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How to Master “Baby Talk” (and Why You Should)

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Many of us instinctively know that talking to babies and toddlers consistently is important to their development. aA study of US child development shows that it’s not just the number of words you hear that drives your child’s language development.It’s also about interactions between children and their caregivers.

“Twenty or thirty years ago there was this feeling: It’s just the number of words children hear,” he said. Rebecca Pallakian, a non-profit organization zero to three child development specialists. “But the reality is that babies and toddlers don’t learn language from lectures. They learn language when we have engaging and responsive interactions with them. ”

How Interaction Helps Build Your Baby’s Language

Even babies respond with gurgling words.Are you a hungry boy? It’s part of how they start learning languages. When they get a little older, it’s the nature of language, and toddlers might say:what’s that? “ Their parents replied,It’s a dog! “ It really lays the foundation for language learning.

“Children learn language best when they are in relationships with people who are responsive and engaging to them,” Pallakian said.

When an infant asks In addition to answering their question, it would be helpful to provide additional information—that helps to Answer questions that cannot be verbalized. “Infants run out of language at that point Because they don’t have the vocabulary,” said Pallakian.

yes continue until say it something like, “Oh Look, the dog is smelling the wood.” This extends the conversation beyond the initial question of “”.what’s that? “ Helps answer some of the non-verbal communication.what’s going on? “

“When we are talking about the birth of a three-year-old, at least until the age of two, the majority of communication methods are through gestures, facial expressions, and vocalizations, but not necessarily words,” Pallakian said. Respond to cues and use words to label, narrate, And respond to children’s interests. ”

use descriptive words

Most of our interactions with our children I tend to use very practical words like “”.did you bring a toy “ Also “Are you hungry? ” between them is certainly important, but parents should be aware that they are also introducing new vocabulary. In early childhood good trying to Be as specific as possible when talking about your surroundings. As we were talking while walking around the neighborhood, you might point to the cat Fluffy fur, tall sunflowers, or puffy white clouds in the sky.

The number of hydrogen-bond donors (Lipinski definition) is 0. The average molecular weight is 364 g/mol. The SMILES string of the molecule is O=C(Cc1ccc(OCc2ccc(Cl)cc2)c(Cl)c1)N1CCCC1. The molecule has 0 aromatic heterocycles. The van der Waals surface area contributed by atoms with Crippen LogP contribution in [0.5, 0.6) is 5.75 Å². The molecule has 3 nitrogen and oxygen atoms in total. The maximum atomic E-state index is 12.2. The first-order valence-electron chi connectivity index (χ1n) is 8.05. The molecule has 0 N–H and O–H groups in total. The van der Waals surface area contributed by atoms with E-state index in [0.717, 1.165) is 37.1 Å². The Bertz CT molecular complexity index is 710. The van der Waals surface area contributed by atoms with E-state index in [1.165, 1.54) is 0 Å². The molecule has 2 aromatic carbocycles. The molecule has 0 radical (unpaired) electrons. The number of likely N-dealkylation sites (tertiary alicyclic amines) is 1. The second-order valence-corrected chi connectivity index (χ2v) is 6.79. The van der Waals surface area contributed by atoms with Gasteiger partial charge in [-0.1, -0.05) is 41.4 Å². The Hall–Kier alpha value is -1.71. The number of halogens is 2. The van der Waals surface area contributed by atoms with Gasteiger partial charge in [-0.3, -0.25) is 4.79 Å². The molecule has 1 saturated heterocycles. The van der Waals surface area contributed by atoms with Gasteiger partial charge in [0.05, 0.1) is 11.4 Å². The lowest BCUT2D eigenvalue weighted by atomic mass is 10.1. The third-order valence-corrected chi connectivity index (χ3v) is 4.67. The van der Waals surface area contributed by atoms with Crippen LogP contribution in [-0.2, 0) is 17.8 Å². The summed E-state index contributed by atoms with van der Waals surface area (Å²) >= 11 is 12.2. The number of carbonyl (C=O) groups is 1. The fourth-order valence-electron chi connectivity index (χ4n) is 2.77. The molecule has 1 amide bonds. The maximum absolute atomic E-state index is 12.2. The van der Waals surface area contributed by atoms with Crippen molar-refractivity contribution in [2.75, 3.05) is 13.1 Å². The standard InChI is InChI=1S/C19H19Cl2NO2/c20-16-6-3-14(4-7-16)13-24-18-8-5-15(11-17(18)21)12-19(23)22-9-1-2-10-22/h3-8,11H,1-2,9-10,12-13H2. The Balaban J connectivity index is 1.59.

another good introduction language You may not use it much in your daily life, but it is reading books with your child. We may not talk about pirates who need to be listened to, Or a very hungry caterpillar, Also small engine can do it regularlybooks provide an opportunity to increase vocabulary.

“Share books, sing, rhyme, all these experiences expose children to unique vocabulary,” said Pallakian. 例文 Especially in books, there are many words that are not used in everyday conversation.

‘Baby talk’ is a natural instinct we should embrace

The natural instinct when talking to babies and toddlers is The researcher said, “parentheses,” Characterized by long syllables and keyword emphasis. As Pallakian points out, this is an instinct seen all over the world and one that parents should embrace. “Almost all cultures use the bracket form,” said Pallakian. “Apparently unconscious”

There is evidence to show that the use of parentheses helps children’s language development, and it has been shown that the more back-and-forth parental interaction the better, especially in the very early months and years. For parents who are worried that their baby’s words may not match their ageIn fact, we instinctively adjust for that too.

“PQuite subconsciously, parents tend to use parentheses and, quite subconsciously, adjust their language as their children grow,” said Pallakian.as the child grows, parents tend to subconsciously change the use of parentheses to suit the child’s needs.

“As our children’s language grows and becomes more complex, we adults, as guardians, unconsciously accommodate the complexity of our children’s language,” Pallakian said.

How to Master “Baby Talk” (and Why You Should)

Source link How to Master “Baby Talk” (and Why You Should)

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